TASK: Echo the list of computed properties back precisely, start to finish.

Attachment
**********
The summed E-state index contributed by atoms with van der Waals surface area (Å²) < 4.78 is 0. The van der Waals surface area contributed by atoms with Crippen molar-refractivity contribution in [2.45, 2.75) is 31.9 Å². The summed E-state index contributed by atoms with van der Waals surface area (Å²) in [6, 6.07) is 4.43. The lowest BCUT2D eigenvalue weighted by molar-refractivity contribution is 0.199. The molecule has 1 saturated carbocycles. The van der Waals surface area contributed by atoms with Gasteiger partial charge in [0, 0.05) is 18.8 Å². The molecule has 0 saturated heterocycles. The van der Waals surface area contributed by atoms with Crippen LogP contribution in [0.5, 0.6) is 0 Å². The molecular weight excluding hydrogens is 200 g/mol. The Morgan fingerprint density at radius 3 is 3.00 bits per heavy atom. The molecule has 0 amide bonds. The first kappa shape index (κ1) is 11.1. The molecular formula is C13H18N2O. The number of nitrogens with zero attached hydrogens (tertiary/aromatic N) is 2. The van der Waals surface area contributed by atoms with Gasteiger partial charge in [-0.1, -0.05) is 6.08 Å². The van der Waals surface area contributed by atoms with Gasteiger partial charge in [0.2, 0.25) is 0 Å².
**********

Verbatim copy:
The summed E-state index contributed by atoms with van der Waals surface area (Å²) < 4.78 is 0. The van der Waals surface area contributed by atoms with Crippen molar-refractivity contribution in [2.45, 2.75) is 31.9 Å². The summed E-state index contributed by atoms with van der Waals surface area (Å²) in [6, 6.07) is 4.43. The lowest BCUT2D eigenvalue weighted by molar-refractivity contribution is 0.199. The molecule has 1 saturated carbocycles. The van der Waals surface area contributed by atoms with Gasteiger partial charge in [0, 0.05) is 18.8 Å². The molecule has 0 saturated heterocycles. The van der Waals surface area contributed by atoms with Crippen LogP contribution in [0.5, 0.6) is 0 Å². The molecular weight excluding hydrogens is 200 g/mol. The Morgan fingerprint density at radius 3 is 3.00 bits per heavy atom. The molecule has 0 amide bonds. The first kappa shape index (κ1) is 11.1. The molecular formula is C13H18N2O. The number of nitrogens with zero attached hydrogens (tertiary/aromatic N) is 2. The van der Waals surface area contributed by atoms with Gasteiger partial charge in [-0.1, -0.05) is 6.08 Å². The van der Waals surface area contributed by atoms with Gasteiger partial charge in [0.2, 0.25) is 0 Å².